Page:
How to get Published in the Best Management Journals
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How to get Published in the Best Management Journals

Edited by Timothy Clark, Mike Wright and David J. Ketchen Jr.

This much-anticipated book is a comprehensive guide to a successful publishing strategy. Written by top journal editors, it introduces the publishing process, resolves practical issues, encourages the right methods and offers tips for navigating the review process, understanding journals and publishing across disciplinary boundaries. As if that weren’t enough it includes key contributions on open access, publishing ethics, making use of peer review, special issues, sustaining a publications career, journal rankings and increasing your odds of publishing success. This will be a must read for anyone seeking to publish in top journals.
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Chapter 5: Sustaining a publications career

Mike Wright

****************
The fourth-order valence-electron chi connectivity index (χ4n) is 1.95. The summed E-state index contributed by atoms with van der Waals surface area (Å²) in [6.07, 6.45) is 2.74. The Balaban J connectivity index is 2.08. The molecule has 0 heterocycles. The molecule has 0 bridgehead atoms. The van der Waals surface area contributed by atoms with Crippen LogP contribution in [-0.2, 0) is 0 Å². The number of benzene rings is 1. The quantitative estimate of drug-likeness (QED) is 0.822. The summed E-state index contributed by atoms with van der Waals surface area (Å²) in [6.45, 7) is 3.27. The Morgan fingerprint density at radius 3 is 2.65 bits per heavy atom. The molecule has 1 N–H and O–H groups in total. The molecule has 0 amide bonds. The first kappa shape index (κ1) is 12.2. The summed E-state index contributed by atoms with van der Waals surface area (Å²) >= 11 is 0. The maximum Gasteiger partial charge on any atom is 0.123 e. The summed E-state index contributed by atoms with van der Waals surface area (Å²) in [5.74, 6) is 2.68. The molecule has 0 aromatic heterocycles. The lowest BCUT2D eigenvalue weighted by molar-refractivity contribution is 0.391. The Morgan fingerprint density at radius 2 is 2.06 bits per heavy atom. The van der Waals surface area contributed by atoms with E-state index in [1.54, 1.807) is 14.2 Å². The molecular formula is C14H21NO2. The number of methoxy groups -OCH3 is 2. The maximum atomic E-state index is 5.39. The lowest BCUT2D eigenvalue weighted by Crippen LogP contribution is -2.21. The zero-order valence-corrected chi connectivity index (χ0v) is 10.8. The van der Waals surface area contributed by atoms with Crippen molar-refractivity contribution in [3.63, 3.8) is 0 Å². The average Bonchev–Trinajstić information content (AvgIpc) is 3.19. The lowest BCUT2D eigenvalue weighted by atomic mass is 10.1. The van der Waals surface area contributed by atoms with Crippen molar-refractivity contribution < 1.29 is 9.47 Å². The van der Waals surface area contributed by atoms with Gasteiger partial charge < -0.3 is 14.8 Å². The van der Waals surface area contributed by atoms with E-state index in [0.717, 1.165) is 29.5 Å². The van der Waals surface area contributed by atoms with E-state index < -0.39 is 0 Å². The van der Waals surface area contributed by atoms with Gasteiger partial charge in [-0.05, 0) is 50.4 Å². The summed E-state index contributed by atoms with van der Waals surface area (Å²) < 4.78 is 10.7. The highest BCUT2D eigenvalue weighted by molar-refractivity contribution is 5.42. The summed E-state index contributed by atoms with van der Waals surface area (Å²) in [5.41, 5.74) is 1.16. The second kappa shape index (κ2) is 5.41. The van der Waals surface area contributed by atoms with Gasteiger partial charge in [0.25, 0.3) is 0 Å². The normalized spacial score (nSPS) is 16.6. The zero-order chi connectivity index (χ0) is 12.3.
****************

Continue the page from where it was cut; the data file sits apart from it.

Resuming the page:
We live in a time of turbulence for academic researchers, perhaps especially so for those in management. Politicians question the benefits for business of encouraging management academics to publish in “obscure U.S. journals” (whether this means obscure European journals are acceptable or beyond the pale is left unsaid). Instead business school academics should offer more practical help to business. Pressures on internal resources from reductions in public funding and in income generated from executive education undermine budgets to support research. Sharply increased tuition fees for students shift the emphasis to delivering high quality teaching. At the same time, submissions to journals have been rising significantly in recent years as a result of a worldwide surge of research activity. With space in most journals remaining unchanged, acceptance rates have been falling sharply and now stand at around 5 percent for major management journals. Thresholds to get published have therefore increased, with reviewers and editors becoming more demanding (Clark et al., 2006, 2013). Publication in quality journals has, however, long been recognized to be highly skewed (e.g. Podsakoff et al., 2008); fewer scholars continue to publish in quality journals over a long period. These trends may mean that publications careers become even more highly skewed. Even though scholars may have published successfully already, they face demands for new skills and need both to be able to identify new opportunities and exploit them more efficiently if they are to sustain a publications career.

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